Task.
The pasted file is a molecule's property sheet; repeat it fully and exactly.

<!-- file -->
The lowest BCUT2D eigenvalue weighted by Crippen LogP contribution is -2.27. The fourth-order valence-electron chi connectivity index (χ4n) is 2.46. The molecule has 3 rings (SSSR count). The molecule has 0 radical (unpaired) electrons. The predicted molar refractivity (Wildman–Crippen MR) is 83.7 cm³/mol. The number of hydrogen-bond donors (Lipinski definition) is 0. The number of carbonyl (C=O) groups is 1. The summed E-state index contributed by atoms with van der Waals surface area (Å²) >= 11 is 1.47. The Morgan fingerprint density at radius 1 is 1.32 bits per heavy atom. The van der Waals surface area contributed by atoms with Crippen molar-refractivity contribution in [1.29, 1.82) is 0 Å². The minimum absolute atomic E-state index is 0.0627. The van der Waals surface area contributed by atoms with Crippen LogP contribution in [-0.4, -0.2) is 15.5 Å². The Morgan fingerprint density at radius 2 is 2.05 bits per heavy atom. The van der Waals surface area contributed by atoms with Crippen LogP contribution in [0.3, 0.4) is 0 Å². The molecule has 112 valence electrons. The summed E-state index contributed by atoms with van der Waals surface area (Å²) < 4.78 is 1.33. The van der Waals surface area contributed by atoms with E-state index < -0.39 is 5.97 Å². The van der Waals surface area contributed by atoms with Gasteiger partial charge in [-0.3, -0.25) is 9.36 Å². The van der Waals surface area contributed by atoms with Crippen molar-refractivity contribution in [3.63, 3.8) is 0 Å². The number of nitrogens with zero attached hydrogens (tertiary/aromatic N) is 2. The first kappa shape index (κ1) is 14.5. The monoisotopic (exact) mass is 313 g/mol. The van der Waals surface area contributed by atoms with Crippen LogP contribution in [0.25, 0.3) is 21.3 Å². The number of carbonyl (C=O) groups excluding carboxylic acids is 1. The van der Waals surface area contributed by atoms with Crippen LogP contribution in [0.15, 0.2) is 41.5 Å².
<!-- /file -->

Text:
The lowest BCUT2D eigenvalue weighted by Crippen LogP contribution is -2.27. The fourth-order valence-electron chi connectivity index (χ4n) is 2.46. The molecule has 3 rings (SSSR count). The molecule has 0 radical (unpaired) electrons. The predicted molar refractivity (Wildman–Crippen MR) is 83.7 cm³/mol. The number of hydrogen-bond donors (Lipinski definition) is 0. The number of carbonyl (C=O) groups is 1. The summed E-state index contributed by atoms with van der Waals surface area (Å²) >= 11 is 1.47. The Morgan fingerprint density at radius 1 is 1.32 bits per heavy atom. The van der Waals surface area contributed by atoms with Crippen molar-refractivity contribution in [1.29, 1.82) is 0 Å². The minimum absolute atomic E-state index is 0.0627. The van der Waals surface area contributed by atoms with Crippen LogP contribution in [-0.4, -0.2) is 15.5 Å². The Morgan fingerprint density at radius 2 is 2.05 bits per heavy atom. The van der Waals surface area contributed by atoms with Crippen LogP contribution in [0.3, 0.4) is 0 Å². The molecule has 112 valence electrons. The summed E-state index contributed by atoms with van der Waals surface area (Å²) < 4.78 is 1.33. The van der Waals surface area contributed by atoms with E-state index < -0.39 is 5.97 Å². The van der Waals surface area contributed by atoms with Gasteiger partial charge in [-0.3, -0.25) is 9.36 Å². The van der Waals surface area contributed by atoms with Crippen molar-refractivity contribution in [3.63, 3.8) is 0 Å². The number of nitrogens with zero attached hydrogens (tertiary/aromatic N) is 2. The first kappa shape index (κ1) is 14.5. The monoisotopic (exact) mass is 313 g/mol. The van der Waals surface area contributed by atoms with Crippen LogP contribution in [0.25, 0.3) is 21.3 Å². The number of carbonyl (C=O) groups excluding carboxylic acids is 1. The van der Waals surface area contributed by atoms with Crippen LogP contribution in [0.15, 0.2) is 41.5 Å².